[Samaniego, José Ramón Gil ]
(b Durango, Mexico, Feb 6, 1899; d Los Angeles, CA, Oct 30, 1968). Film actor and singer of Mexican birth. He moved to Southern California with his family during the Mexican Revolution in the later 1910s, and worked in Hollywood as an extra in such silent films as Cecil B. De Mille’s 1916 epi c Joan the Woman (with Metropolitan Opera star Geraldine Farrar). By the early 1920s he was starring in high-budget films such as The Prisoner of Zenda (1922) and Scaramouche (1923). In the later 1920s, as one of MGM’s biggest stars, he appeared as the romantic lead in a series of dramas and comedies, notably in Ben Hur (1925) and Ernst Lubitsch’s silent version of The Student Prince (1927). He also performed as a singer and dancer in three early MGM film musicals by the composer-lyricist team of Herbert Stothart and Clifford Grey: ...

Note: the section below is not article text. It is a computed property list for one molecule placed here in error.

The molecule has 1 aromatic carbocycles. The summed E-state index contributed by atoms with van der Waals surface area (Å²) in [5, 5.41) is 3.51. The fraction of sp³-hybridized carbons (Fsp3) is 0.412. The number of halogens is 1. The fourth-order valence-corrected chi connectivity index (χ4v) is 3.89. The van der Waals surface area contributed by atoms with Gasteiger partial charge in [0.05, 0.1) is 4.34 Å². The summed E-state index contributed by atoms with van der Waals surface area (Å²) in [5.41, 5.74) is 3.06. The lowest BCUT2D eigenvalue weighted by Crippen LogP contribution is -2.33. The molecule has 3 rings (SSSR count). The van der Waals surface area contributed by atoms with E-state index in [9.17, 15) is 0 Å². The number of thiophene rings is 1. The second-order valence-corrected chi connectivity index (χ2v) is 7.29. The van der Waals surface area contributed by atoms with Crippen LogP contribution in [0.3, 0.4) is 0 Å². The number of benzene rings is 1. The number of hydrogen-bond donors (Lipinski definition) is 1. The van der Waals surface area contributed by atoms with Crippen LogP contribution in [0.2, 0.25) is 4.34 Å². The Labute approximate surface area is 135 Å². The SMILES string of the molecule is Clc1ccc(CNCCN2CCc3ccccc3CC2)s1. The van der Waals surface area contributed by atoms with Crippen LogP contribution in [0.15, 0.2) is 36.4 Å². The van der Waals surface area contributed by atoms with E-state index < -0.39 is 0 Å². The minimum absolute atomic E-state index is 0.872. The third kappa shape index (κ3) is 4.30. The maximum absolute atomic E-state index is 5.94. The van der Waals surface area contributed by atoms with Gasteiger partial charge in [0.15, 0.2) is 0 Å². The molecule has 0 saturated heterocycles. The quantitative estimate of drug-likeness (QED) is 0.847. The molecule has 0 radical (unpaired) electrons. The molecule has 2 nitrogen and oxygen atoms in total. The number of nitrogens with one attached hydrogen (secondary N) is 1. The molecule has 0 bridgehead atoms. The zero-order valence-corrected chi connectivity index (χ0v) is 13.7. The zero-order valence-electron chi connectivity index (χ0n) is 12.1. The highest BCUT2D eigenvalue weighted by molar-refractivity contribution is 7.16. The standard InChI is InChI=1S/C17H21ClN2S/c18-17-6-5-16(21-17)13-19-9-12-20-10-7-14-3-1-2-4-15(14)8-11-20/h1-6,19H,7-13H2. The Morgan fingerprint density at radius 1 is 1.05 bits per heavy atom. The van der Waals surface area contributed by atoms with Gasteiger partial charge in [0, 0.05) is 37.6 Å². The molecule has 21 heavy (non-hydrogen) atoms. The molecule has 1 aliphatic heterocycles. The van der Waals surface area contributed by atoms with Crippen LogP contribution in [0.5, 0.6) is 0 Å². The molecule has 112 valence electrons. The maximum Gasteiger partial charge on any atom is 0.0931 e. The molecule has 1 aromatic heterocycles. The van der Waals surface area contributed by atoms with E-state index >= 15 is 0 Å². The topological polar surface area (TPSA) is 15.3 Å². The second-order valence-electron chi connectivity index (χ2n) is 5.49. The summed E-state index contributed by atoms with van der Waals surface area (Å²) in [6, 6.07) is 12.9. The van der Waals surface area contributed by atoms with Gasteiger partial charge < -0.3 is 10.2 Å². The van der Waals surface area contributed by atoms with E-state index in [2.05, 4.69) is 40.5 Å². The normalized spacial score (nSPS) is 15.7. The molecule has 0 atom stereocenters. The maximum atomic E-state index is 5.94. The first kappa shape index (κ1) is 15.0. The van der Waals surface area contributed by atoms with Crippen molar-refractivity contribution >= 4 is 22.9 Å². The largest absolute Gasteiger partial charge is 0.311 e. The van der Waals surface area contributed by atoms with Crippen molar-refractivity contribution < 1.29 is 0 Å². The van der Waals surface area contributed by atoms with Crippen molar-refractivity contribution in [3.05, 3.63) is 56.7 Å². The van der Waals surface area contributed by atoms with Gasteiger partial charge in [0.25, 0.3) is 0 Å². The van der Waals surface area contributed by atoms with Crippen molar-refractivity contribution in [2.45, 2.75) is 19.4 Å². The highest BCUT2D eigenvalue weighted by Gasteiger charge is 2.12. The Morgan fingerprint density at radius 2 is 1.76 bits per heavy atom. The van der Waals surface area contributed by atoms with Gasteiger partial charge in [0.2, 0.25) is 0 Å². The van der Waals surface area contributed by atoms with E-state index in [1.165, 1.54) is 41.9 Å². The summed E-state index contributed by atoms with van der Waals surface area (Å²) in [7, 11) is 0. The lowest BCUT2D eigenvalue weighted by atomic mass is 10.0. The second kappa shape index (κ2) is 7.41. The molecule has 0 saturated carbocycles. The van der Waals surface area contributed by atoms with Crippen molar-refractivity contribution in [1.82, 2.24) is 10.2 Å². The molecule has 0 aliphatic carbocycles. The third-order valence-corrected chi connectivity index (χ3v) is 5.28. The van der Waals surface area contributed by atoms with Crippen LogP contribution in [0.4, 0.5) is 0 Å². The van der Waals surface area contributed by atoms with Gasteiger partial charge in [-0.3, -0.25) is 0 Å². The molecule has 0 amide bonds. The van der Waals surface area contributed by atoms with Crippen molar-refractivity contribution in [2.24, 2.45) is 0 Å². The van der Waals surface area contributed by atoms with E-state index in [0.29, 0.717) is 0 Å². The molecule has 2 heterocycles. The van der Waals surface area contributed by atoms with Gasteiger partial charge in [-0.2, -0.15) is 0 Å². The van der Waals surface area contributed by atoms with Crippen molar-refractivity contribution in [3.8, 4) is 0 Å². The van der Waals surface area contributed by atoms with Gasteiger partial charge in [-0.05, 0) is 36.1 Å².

(b Antigonish, NS, Feb 24, 1975). Canadian fiddler, pianist, composer, and singer. During his early years, he was immersed in the Scottish-derived traditional music of Cape Breton Island, Nova Scotia. He took up the fiddle (which he plays left-handed) at age eight. MacIsaac studied under Stan Chapman along with sister Lisa, cousin Wendy MacIsaac, and neighbor Natalie MacMaster, all of whom are now well-known fiddlers.
In 1992 the teenaged MacIsaac released his first album, Close to the Floor. That same year he was invited to New York by theater director JoAnne Akalaitis to play in one of her husband Philip Glass’ works. Through this connection, MacIsaac eventually met and worked with Paul Simon and his wife Edie Brickell, as well as David Byrne. Over the years Glass has involved MacIsaac in other projects, such as Orion (recorded 2005).
The release of the innovative album Hi™ How Are You Today...
Stephen D. Winick